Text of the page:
The idea to write it came after I finished a book called TEXT MESSAGE by William Malmborg.  In that book, Malmborg describes a college student who loses her younger sister at the mall, and then begins receiving text messages from her sister’s phone telling her to do embarrassing things (mostly of a sexual nature) or bad things will happen to the sister.  When the girl refuses, the bad guy (girl?) texts a photo of the sister with a finger cut off.  So the girl follows instructions to the letter, and…well, it goes on from there.

I thought, after reading it, that I could probably write something similar, and started thinking about storylines.  I thought of a motel or an inn (instead of a school or a mall) where bad things happen, and then I flashed back to a recurring concern I have when I’m in a motel room — that somehow they have surveillance cameras in the rooms.  I mean, how would you know unless you start tearing the room apart?

It so happened that band trips came to mind, and I combined the two things — a band trip to a motel with something of that nature in some of the rooms.  I recalled certain things about my own band trips as a high school student, and about more current band trips and how they are organized, and out came the story.

It ended up being something around 37,000 words, give or take.  After about six months of polishing, getting input from my beta reader, and repolishing, I finally came up with an idea for the cover.  I searched out images that would fit what I was picturing, and I think what I came up with is pretty close to my original idea.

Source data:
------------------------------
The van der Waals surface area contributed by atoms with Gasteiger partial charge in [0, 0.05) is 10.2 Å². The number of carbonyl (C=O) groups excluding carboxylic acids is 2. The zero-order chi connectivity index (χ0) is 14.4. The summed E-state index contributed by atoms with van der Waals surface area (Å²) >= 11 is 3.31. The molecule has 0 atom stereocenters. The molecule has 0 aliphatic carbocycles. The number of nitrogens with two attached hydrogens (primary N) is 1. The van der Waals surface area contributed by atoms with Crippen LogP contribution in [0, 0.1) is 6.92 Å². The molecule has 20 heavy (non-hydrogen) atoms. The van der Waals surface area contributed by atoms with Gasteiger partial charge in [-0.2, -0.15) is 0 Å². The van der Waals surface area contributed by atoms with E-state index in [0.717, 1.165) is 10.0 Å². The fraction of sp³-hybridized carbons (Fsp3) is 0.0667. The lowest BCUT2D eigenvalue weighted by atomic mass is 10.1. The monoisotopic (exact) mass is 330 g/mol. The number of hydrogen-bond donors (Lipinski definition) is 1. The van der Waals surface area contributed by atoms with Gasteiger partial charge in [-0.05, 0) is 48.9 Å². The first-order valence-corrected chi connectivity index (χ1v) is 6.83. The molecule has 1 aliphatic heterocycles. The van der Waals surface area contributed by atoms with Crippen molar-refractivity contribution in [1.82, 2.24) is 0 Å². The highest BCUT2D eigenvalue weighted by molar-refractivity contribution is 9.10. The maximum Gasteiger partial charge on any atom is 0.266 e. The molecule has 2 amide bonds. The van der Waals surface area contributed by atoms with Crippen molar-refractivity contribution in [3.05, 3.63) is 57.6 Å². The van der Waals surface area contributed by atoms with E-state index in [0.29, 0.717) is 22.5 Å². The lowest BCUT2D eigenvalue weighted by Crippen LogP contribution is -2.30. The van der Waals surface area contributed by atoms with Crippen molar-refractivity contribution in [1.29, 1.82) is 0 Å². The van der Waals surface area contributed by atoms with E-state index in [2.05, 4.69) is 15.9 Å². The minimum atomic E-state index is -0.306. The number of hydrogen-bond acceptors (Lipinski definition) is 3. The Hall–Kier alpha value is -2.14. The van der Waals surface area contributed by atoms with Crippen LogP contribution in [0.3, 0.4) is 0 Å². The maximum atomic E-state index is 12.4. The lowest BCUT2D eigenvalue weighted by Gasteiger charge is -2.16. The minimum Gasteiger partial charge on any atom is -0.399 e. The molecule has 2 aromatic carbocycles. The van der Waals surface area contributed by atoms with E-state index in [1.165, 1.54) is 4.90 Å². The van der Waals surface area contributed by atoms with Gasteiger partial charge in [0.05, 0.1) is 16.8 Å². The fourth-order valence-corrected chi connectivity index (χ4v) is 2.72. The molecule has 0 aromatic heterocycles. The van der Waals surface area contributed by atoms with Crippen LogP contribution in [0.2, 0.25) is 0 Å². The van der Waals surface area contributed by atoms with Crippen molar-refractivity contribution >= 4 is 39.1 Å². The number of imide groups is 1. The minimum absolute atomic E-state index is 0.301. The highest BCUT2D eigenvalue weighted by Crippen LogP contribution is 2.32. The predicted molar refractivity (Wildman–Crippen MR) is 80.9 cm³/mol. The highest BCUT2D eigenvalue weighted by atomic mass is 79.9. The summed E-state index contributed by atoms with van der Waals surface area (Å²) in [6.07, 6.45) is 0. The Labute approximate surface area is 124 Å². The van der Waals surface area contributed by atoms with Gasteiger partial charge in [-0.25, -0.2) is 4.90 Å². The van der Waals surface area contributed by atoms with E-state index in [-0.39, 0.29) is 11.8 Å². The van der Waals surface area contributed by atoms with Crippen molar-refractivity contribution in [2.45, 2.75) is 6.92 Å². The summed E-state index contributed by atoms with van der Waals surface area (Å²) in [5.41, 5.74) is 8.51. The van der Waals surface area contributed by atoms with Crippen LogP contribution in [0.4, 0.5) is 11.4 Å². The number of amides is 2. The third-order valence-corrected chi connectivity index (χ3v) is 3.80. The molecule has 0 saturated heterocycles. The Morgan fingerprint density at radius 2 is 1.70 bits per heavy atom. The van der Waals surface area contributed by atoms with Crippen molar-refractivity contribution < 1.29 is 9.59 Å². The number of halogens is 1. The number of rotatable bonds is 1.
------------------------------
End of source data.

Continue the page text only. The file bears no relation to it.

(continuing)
It hasn’t sold well…two copies in October and eleven copies in September, at least at Amazon.com (not sure about the other Amazons in the UK or other countries), but it’s been getting some KU page reads — over a thousand last month and over five hundred so far this month.  My shorter novella THE CAVE (about 25,000 words) has been read in KU a few times as well, although it has only sold one copy in two months.

So that’s the long story behind THE INN.  I’m currently working on a long version of ODD MAN OUT, and am polishing a couple of other things that are done.

Looking forward to getting some more things out.  Till then, try one of my other books!  They’re still all only $0.99, which is a huge bargain.  (THE INN is going to go up to $1.99 soon…)

Oh, and do yourself a service and read FAMILY AFFAIRS, TIME HOLE, and ONE MAN’S CASTLE.  All three are excellent books!

*****

 

A weekend of writing, playing and Cubs!